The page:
Our experts at DSR Tax Refunds know how hard it is to find good, quality information about HMRC’s tax regulations that is easy to understand, and that’s why we have created these handy guides to tell you everything you need to know. Our aim is to make life easier for our clients and that is why we want to share our expertise with you. You can also call our friendly team on 0330 122 9972 – we’re the tax experts you can trust.
How should you treat business mileage in employees’ own vehicles?
If you pay mileage to your employees to cover the cost of them using their own vehicles for business travel, you are expected to report this to HMRC and you will have tax and National Insurance obligations as a result. These mileage expenses are covered by two HMRC schemes – one for the tax side of things and the other to deal with the National Insurance obligations.
How is the tax side treated?
Payments to employees above a certain amount need to be reported to HMRC and you will need to deduct and pay tax accordingly. They are called Mileage Allowance Payments (MAPs) and refer to payments that employers make to their employees in relation to them using their own vehicles for business purposes.
You’re allowed to pay your employees for a certain amount of business travel mileage without having to report these MAPs to HMRC – this is what is known as an ‘approved amount’. To calculate this approved amount, you need to multiply those business travel miles clocked up by your employee by the rate per mile for their vehicle as shown in the following table:
|Rates per business mile – tax|
|Type of vehicle||First 10,000 miles||Above 10,000 miles|
|Cars and vans||45p (40p for tax years prior to 2011/12)||25p|
Using these mileage rates would give you the approved amount. Let’s look at anexample. Bill travels 15,000 miles in his own car for his job. His approved mileage amount would be 10,000 x £0.45 plus 5,000 x £0.25 which equals £5,750. If Bill’s employer only paid his approved amount, those MAPs wouldn’t need to be reported to HMRC. However, if Bill’s employer paid mileage amounts above this approved amount, that amount above the approved amount would need to be reported to HMRC.
For anything above the ‘approved amount’, you need to report this to HMRC on your P11D form and you will need to add anything above the approved amount to the employee’s earnings and deduct and pay tax through payroll.
If you pay below the ‘approved amount’, you don’t need to report anything to HMRC nor pay anything extra in tax. Your employee will be able to claim tax relief on the difference between what you pay for business travel mileage and the MAPs amount. The tax relief is called Mileage Allowance Relief. If you wish, you can also make separate optional reports to HMRC of any such unused balances. The scheme is called Mileage Allowance Relief Optional Reporting Scheme (MARORS) but as the name suggests, it’s optional so you don’t need to do this if you choose not to.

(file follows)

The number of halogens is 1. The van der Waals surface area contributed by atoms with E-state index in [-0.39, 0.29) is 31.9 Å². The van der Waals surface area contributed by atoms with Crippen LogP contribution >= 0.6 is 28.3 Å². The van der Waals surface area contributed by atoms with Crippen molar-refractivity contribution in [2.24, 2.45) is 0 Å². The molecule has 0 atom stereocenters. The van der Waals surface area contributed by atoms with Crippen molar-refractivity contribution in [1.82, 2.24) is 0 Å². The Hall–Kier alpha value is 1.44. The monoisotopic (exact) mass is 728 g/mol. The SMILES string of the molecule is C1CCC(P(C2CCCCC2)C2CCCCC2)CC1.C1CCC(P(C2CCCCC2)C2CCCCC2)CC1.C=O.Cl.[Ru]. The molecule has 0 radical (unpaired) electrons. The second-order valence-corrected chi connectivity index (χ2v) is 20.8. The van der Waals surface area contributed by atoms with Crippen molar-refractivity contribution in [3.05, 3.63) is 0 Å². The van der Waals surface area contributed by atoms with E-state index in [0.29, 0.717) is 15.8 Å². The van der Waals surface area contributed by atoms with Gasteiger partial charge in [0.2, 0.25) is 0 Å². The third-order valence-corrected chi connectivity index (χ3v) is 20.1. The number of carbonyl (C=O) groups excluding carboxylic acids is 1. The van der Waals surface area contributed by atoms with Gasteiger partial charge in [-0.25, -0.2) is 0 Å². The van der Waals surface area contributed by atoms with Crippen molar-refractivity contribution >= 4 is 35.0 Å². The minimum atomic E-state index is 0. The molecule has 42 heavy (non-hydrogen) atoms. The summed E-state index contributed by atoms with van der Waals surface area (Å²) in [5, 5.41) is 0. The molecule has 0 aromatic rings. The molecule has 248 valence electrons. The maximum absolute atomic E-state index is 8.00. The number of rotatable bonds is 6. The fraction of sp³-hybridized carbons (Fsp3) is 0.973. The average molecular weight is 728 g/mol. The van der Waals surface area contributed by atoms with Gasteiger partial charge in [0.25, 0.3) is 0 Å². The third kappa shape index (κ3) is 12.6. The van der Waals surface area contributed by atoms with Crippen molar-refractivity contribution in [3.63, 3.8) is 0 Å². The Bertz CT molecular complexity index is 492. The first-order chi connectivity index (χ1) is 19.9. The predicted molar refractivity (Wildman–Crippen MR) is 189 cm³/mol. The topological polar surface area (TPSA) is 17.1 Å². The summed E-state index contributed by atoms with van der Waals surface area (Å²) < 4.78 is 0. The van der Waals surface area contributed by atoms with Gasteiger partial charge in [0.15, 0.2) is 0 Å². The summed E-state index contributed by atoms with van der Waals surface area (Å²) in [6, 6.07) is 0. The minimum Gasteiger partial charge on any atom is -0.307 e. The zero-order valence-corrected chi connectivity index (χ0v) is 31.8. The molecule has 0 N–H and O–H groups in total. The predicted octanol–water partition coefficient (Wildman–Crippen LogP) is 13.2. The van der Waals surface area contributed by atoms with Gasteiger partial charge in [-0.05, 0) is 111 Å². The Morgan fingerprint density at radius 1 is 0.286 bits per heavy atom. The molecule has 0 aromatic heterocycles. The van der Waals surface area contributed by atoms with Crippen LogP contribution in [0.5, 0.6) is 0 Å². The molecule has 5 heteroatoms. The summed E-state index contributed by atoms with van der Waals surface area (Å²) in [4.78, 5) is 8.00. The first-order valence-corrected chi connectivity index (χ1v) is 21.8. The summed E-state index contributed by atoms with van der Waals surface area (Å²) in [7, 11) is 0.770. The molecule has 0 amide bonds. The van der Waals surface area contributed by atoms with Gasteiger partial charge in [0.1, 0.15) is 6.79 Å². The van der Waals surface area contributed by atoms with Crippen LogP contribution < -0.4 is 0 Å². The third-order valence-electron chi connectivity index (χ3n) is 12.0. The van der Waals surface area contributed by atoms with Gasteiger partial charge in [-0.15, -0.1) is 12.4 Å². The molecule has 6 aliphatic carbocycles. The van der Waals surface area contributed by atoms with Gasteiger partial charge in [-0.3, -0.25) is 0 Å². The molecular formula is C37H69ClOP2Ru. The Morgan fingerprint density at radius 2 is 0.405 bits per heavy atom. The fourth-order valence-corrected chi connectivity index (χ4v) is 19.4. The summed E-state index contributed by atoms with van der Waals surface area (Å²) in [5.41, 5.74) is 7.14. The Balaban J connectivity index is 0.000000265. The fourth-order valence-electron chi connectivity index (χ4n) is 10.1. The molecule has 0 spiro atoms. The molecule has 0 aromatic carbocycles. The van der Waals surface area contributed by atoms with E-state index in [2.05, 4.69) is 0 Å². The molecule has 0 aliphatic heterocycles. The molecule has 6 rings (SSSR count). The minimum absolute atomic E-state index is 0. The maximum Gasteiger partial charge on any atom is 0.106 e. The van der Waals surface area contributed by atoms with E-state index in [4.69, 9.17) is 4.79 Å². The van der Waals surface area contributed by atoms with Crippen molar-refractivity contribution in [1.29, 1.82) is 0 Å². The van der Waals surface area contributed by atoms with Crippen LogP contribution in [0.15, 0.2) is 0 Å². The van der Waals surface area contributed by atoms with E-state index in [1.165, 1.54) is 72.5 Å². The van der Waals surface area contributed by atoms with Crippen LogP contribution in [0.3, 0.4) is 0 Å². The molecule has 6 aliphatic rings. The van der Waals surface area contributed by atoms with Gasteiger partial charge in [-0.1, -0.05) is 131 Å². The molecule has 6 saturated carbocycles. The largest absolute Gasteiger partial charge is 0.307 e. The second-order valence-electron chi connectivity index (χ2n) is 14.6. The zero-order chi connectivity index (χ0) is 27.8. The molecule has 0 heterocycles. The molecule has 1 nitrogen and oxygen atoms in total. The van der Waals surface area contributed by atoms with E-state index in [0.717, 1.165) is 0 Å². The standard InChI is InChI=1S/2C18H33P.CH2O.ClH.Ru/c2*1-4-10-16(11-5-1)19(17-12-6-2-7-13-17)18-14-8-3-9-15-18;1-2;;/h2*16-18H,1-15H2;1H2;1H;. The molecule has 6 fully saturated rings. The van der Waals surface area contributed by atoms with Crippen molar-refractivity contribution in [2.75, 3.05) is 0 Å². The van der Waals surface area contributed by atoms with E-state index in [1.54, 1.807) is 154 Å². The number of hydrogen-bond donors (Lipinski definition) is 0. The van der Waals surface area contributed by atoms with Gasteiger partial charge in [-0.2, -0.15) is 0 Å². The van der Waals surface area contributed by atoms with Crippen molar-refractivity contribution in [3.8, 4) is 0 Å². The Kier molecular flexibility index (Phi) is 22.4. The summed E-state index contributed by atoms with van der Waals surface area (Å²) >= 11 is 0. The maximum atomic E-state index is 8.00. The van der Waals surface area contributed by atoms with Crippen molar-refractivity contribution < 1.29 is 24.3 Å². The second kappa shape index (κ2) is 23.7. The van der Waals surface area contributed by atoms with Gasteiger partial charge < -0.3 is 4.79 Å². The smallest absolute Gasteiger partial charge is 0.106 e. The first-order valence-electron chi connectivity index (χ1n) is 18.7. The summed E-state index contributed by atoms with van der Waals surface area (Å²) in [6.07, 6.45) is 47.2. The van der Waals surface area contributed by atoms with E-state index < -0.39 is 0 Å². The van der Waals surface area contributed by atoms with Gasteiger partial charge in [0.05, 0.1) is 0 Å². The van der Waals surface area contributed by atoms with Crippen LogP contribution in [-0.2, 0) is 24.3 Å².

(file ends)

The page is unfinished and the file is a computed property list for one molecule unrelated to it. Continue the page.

What are the rules for National Insurance?
You may have to deduct and pay National Insurance on payments related to relevant motoring expenditure (also known as RME).
RME consists of:
- Mileage Allowance Payments (MAPs)
- Payments that would otherwise be classed as MAPs but are paid to someone other than the employee but are intended for the employee’s benefit
- Any other cash payments you make to your employee in relation to the use of their own vehicle for business travel.
There is what is known as a ‘qualifying amount’ – this is the amount of RME your employee is entitled to receive before it needs to be reported to HMRC and National Insurance needs to be paid in relation to it. To calculate this qualifying amount, multiply your employee’s business mileage by the rate per mile shown in the following table:
|Rates per business mile for National Insurance|
|Type of vehicle||Each business mile (no upper or lower thresholds)|
|Cars and vans||45p|
So, if Peter drives 1500 miles on his motorbike and as his employer, you pay him an RME payment of £360 (1500 x £0.24) this would equal the qualifying amount so there would be no need to report this or take any National Insurance considerations into account.
If you make any payments in excess of the calculated RME qualifying amount, you do need to report this to HMRC. You need to add the excess amount to their other earnings for that earnings period when calculating their Class 2 National Insurance through your payroll. You don’t take their PAYE tax into account now though as that is accounted for elsewhere.
There’s no equivalent of Mileage Allowance Relief (MAR) for National Insurance and nor can you carry forward any difference between RME and the qualifying amount to any later earnings period.
What are passenger payments?
If your employee carries another colleague in their vehicle for business purposes, you are allowed to pay them a passenger payment of up to 5p per mile tax-free. If the amount you pay is 5p per mile or less, there is no need to report this to HMRC or take it into consideration when calculating PAYE and National Insurance deductions. Like National Insurance though, there’s no equivalent of the Mileage Allowance Relief (MAR) for passenger payments, nor can it be carried forward to a later earnings period.
How can DSR Tax Refunds help?
We aim to make life as simple as possible for our clients and that includes giving you the information you need to make your taxes (and your life) simpler and less stressful. Our team of experts at DSR Tax Refunds are always on hand to help our clients and our excellent standing with HMRC means that we can make sure you don’t fall foul of their regulations, while claiming your maximum tax relief. We can even take care of all that paperwork and deal with HMRC on your behalf too. Call our friendly team on 0330 122 9972 – we’re the tax experts you can trust.
This page was last updated on 06/11/2018.